Let there be lotus: easy-grow plants for pots & ponds
These symbols of spiritual enlightenment o er an architectural beauty and heavenly fragrance that few plants can match. ARNO KING explains how to grow lotuses in ponds and pots
Regarded as the most iconic flower in the world, the lotus is renowned as a symbol of spiritual enlightenment, divine perfection and beauty, realisation of inner potential, purity, immortality and rebirth.
Some lotuses are native to Australia and are featured widely in advertising for our tropical north, and all plant parts are edible. Yet despite their popularity in literature, imagery and perfumery, many Australians confuse lotuses with waterlilies, and fewer people grow them in their gardens. I hope to convert you! Everyone has room for at least one lotus plant in their garden or on a terrace.
Lotuses and waterlilies grow in water, worship the sun and have large, round leaves, but the resemblance ends there, for lotuses are quite unrelated to waterlilies, and taxonomically they are more closely aligned to members of the protea family, in the order of Proteales.
Scholars have long noted how these plants, which are found along the still margins of lakes and ponds, grow with their roots in the stinking mud, and rise above the water to the light, producing beautifully perfumed flowers.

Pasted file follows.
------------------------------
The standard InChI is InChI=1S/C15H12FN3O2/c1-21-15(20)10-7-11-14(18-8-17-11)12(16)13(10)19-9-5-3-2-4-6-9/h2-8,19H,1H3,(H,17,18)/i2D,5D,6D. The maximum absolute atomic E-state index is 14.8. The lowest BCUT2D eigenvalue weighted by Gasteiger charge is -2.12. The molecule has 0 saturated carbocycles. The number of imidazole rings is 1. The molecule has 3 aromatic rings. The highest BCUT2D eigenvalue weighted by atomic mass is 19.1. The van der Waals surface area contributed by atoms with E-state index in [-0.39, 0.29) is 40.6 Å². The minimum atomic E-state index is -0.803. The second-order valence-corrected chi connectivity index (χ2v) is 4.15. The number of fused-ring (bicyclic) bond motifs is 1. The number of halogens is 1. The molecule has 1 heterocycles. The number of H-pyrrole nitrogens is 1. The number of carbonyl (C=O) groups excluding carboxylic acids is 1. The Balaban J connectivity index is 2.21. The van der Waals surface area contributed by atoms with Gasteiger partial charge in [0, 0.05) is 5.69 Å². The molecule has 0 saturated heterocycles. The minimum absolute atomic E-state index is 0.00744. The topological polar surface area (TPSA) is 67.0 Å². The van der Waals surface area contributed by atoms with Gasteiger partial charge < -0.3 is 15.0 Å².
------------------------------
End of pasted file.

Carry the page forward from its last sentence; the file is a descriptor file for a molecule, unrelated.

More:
I love the architectural qualities of the leaves. They are a pale bluish-green, resemble green, upturned umbrellas and sway in the lightest breeze or clatter in the rain. Children are fascinated by the way water droplets roll around on them like beads of mercury.
Flowers appear during the warmer months, and there is profuse production of flowers as the plant surges into growth. This is cause for celebration in many cultures. Each flower lasts
2–3 days, closing each night.
The acclaimed perfume changes throughout the day. In the morning it has spicy overtones of cinnamon and is loved by tiny beetles, but by the afternoon it is pure lotus, an exquisite perfume with hints of rose, which is alluring to both humans and bees.
Flowers vary immensely and many cultivars are grown in Australia.